Heavenly Light From a Stack of English PapersBlog / Produced by The High Calling
I had taught regular and honors English in Texas Public schools for several years. My regular English students were smart kids, but my honors English students were motivated. Most of the honors students really worked hard in my class.
Many of my regular English students worked hard too. But rarely in my class.
In retrospect, I can't really blame them.
Consider the time I made them write an essay listing the ten most important virtues in their life. As inspiration, we read a drab excerpt from Benjamin Franklin's biography. One student was so inspired, he listed Coca-Cola as the top virtue in his life. I don't think he was serious.
They weren't inspired by their audience either. Every assignment had the same audience. Me. And they didn't seem to care about the elaborate comments I wrote in the margin or the errors in grammar and rhetoric that I circled.
When I returned the papers, most students checked their grade and filed the paper away without reading my comments. More than a few filed it into the trash.
"Why don't they care?" I wondered. So I asked them. And they listed a hundred things in their lives that were more important than my petty assignments. I'm not talking about video games or cell phones or the latest teen fashions, either.
One student was working part time to save for college. Another was working part time to help her family pay the bills. Another student spent the evenings taking care of his mentally retarded brother. Another student had a father in the late stages of cancer. Another student had a toddler.
A reflection on Benjamin Franklin's boring 200-year-old diary just wasn't relevant to these students. It didn't motivate them. My silly little margin comments didn't motivate them. The grades barely motivated them.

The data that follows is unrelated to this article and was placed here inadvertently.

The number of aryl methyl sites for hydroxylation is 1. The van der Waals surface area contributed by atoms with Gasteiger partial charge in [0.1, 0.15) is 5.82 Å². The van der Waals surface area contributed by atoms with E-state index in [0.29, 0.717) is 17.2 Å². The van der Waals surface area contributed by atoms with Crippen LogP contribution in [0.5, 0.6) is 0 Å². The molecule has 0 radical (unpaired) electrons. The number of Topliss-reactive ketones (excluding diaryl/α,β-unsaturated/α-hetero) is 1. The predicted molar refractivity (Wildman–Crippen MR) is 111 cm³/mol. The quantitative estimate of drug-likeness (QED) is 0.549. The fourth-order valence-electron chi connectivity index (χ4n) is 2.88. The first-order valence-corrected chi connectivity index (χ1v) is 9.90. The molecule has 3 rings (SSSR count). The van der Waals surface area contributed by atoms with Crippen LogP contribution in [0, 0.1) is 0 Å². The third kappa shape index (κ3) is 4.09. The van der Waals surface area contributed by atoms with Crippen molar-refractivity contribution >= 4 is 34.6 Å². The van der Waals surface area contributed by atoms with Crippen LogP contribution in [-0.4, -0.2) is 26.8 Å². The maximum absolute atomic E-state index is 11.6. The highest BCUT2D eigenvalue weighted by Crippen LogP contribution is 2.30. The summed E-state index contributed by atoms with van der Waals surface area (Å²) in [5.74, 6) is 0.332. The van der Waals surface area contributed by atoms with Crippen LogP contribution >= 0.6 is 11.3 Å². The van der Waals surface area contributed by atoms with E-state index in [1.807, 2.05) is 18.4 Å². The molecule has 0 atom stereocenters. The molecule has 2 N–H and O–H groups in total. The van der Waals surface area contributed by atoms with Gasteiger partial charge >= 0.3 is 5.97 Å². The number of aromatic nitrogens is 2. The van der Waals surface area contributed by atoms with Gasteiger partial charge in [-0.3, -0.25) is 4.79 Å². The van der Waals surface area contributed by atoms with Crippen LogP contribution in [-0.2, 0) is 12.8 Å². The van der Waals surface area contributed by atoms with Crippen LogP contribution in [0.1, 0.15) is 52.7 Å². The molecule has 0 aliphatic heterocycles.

I realized with a kind of horror that my grades weren't even an accurate gauge of each student's potential—unless I were trying to measure his or her potential to be a professional English student.
I knew if I could motivate these students to take an assignment seriously, they would reveal their full capabilities to me, their peers, and themselves.
So I asked myself. What motivates me to write? And I remembered the joy of gift writing.
For several years, I had been writing birthday stories and poems for my family. I carefully tailored each story to each person, but the real gift was the act of creation itself. I hadn't just rushed off to buy a gift. I had spent time creating one.
My students could choose their own audience, a reader each of them loved. That love would give purpose to their writing. I called the assignment "Gift Art."
You wouldn't believe what they created. One student created a box of poetry. Another built a web page honoring her mother. Another recorded a CD of music and messages for his girlfriend. Another wrote stories on postcards and mailed them over the course of a month.
I found the right motivation for my students—love. And I stumbled onto the economy of love—gifts.
Without ever opening a Bible, I taught my students a bit of wisdom from James: "Every good and perfect gift is from above, coming down from the Father of the heavenly lights" (James 1:17a).
We shouldn't be surprised when a stack of English assignments contains heavenly light. Every good gift does. Every bit of hard work completed in love glorifies our God.